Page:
The Zambian president has come under fire for the abrupt sacking of the central bank governor in the midst of a debt crisis in the southern African nation whose resolution hinges on bailout talks with the IMF.
Denny Kalyalya was fired with immediate effect by Edgar Lungu on Saturday without an official reason being given, at a critical juncture for Africa’s second-biggest copper producer which is struggling to repay more than $11bn of government debts. He was replaced with Christopher Mvunga, a former deputy finance minister and banker.
In a statement on the sacking, the IMF on Monday said that “the macroeconomic stability that most developing countries have enjoyed in recent years has greatly relied on the much-improved effectiveness and increased independence of central banks”.
“It is imperative that central banks’ operational independence and credibility is maintained, particularly at this critical time when economic stability is threatened by the Covid-19 pandemic,” the IMF added.
The independence of African central banks has come under the spotlight as the pandemic threatens to push many of the continent’s economies into their biggest downturns in decades and governments face funding pressures.
Access to the fund’s loans is widely seen as Zambia’s main route to avoiding default on its debts, which were borrowed to finance an infrastructure boom and large shares of which are owed to Chinese creditors and private bondholders.
Mr Lungu’s government has already appointed advisers to work on a voluntary deal with creditors to restructure the debt, progress on which is necessary to unlock IMF loans. Zambia’s economy, once one of Africa’s fastest-growing, was sputtering even before the pandemic as investors became concerned about Mr Lungu’s erratic style, which has included confrontations with big miners and the intimidation of the opposition. Mr Lungu is battling for re-election next year.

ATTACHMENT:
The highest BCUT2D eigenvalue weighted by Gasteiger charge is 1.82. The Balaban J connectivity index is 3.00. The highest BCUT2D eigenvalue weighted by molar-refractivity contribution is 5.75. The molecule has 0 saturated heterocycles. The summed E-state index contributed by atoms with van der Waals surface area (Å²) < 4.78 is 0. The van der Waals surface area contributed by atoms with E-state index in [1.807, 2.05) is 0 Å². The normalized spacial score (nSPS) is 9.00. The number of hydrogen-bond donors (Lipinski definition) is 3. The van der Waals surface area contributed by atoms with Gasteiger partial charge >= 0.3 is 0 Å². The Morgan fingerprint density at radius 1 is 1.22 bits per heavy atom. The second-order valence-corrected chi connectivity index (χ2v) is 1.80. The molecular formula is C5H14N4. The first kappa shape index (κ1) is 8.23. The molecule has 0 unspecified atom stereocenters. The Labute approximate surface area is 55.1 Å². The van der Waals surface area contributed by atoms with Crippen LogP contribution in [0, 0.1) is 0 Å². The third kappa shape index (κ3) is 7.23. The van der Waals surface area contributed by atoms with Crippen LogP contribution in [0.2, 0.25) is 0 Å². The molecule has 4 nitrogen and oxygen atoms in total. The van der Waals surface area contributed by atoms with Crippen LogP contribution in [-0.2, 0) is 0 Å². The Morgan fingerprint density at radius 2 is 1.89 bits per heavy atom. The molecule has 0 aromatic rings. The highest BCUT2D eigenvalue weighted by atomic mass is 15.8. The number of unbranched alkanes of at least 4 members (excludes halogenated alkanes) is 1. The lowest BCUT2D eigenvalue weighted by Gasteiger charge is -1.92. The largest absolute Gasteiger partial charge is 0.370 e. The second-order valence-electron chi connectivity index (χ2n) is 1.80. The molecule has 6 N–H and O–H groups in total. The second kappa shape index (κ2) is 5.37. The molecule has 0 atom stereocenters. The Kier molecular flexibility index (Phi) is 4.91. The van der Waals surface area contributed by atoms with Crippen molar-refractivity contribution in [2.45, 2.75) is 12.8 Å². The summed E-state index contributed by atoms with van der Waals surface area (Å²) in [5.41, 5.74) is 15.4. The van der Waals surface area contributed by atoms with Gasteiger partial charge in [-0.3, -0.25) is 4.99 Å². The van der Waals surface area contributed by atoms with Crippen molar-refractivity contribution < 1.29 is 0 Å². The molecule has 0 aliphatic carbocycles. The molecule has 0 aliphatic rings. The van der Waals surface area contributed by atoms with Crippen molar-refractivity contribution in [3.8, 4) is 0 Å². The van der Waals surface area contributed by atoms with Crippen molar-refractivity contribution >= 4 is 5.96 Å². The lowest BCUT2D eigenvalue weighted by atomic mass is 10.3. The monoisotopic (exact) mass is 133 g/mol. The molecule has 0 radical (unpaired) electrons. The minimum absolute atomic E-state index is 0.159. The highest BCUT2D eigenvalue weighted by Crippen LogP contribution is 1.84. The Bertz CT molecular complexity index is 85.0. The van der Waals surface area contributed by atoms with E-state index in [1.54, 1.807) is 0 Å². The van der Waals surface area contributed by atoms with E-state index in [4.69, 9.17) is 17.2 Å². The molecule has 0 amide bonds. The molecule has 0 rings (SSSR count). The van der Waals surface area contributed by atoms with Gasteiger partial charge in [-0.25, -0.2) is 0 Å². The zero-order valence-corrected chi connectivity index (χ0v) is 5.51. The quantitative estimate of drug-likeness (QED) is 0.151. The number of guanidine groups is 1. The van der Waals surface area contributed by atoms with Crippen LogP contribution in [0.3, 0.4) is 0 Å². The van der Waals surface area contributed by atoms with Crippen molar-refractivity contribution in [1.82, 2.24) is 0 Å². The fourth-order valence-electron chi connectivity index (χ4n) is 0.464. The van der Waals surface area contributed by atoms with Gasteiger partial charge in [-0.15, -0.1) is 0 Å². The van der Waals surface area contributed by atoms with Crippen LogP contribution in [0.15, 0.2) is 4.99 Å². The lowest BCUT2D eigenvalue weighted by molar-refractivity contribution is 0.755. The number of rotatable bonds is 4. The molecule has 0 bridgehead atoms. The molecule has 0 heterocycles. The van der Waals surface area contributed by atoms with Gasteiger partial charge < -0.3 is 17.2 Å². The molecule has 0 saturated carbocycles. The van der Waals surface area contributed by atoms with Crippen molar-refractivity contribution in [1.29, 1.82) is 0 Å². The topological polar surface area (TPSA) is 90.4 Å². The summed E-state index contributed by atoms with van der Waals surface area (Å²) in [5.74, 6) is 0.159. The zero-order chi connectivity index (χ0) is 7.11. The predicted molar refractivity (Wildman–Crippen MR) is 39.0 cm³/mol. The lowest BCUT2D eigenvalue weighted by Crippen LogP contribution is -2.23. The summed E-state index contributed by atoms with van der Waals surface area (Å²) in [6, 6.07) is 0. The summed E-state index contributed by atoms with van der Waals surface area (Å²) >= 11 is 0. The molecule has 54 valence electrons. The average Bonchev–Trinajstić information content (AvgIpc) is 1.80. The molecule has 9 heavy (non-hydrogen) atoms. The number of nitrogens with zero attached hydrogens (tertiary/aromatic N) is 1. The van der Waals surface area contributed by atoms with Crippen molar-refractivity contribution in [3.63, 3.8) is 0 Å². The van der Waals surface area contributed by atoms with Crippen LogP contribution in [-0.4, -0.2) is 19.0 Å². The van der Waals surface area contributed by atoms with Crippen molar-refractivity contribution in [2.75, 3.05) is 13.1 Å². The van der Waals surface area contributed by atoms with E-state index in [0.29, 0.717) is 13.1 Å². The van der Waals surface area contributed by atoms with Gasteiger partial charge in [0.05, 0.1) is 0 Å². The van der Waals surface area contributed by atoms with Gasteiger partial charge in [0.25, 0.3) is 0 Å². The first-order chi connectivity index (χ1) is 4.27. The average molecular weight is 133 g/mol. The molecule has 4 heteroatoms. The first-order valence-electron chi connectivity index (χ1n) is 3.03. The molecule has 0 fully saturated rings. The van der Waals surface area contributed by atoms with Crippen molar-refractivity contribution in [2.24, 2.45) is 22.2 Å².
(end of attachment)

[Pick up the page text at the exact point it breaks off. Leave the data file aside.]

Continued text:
Last week the central bank said the economy could drop by over 4 per cent this year and cut its main interest rate by 125 basis points to 8 per cent. The Zambian kwacha has been one of the world’s worst performing currencies so far in 2020. Before his sacking, Mr Kalyala, a former World Bank official, had called on the government to repair its finances.
“There is no real motive here, there is no rationale to this decision,” said Trevor Simumba, an economic analyst in Zambia. “It is something that has shocked everyone. It is very much a political decision.”
Mr Kalyalya “was just doing his job,” Mr Simumba said. But the president wants a pliant central bank ahead of next year’s election, he said. “The economy is on its knees, it is at rock bottom right now,” Mr Simumba added. Mr Kalyalya’s term had been due to end in 2023. Mr Mvunga’s appointment is subject to parliamentary approval.
The sacking was also criticised by Tito Mboweni, the South African finance minister and former governor of the South African Reserve Bank, in tweets that later led President Cyril Ramaphosa to issue an official reprimand.
“Presidents in Africa must stop this nonsense of waking up in the morning and fire a central bank governor,” Mr Mboweni said. Mr Ramaphosa said on Monday that the comments were “unfortunate” and “the issue is being addressed to ensure that such an incident does not occur again”.
Lesetja Kganyago, South Africa’s central bank governor, has previously said that so-called “fiscal dominance” or pressure to print money to bail out government debt is a risk even in Africa’s most industrial economy.